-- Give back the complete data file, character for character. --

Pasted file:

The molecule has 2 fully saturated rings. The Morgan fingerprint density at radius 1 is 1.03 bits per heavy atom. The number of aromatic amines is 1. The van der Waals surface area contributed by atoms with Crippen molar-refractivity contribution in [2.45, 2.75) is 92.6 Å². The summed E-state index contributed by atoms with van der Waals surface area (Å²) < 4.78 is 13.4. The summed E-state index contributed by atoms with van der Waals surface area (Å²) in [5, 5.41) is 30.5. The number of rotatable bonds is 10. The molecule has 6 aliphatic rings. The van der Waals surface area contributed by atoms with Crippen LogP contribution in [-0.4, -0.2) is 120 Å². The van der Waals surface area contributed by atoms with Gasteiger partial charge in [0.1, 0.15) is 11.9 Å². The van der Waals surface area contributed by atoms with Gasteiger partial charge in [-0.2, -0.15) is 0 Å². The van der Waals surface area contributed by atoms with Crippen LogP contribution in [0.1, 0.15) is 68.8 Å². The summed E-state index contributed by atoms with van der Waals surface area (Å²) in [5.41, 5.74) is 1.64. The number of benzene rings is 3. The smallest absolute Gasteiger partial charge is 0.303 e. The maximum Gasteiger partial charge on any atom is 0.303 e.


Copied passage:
The molecule has 2 fully saturated rings. The Morgan fingerprint density at radius 1 is 1.03 bits per heavy atom. The number of aromatic amines is 1. The van der Waals surface area contributed by atoms with Crippen molar-refractivity contribution in [2.45, 2.75) is 92.6 Å². The summed E-state index contributed by atoms with van der Waals surface area (Å²) < 4.78 is 13.4. The summed E-state index contributed by atoms with van der Waals surface area (Å²) in [5, 5.41) is 30.5. The number of rotatable bonds is 10. The molecule has 6 aliphatic rings. The van der Waals surface area contributed by atoms with Crippen LogP contribution in [-0.4, -0.2) is 120 Å². The van der Waals surface area contributed by atoms with Gasteiger partial charge in [0.1, 0.15) is 11.9 Å². The van der Waals surface area contributed by atoms with Gasteiger partial charge in [-0.2, -0.15) is 0 Å². The van der Waals surface area contributed by atoms with Crippen LogP contribution in [0.1, 0.15) is 68.8 Å². The summed E-state index contributed by atoms with van der Waals surface area (Å²) in [5.41, 5.74) is 1.64. The number of benzene rings is 3. The smallest absolute Gasteiger partial charge is 0.303 e. The maximum Gasteiger partial charge on any atom is 0.303 e.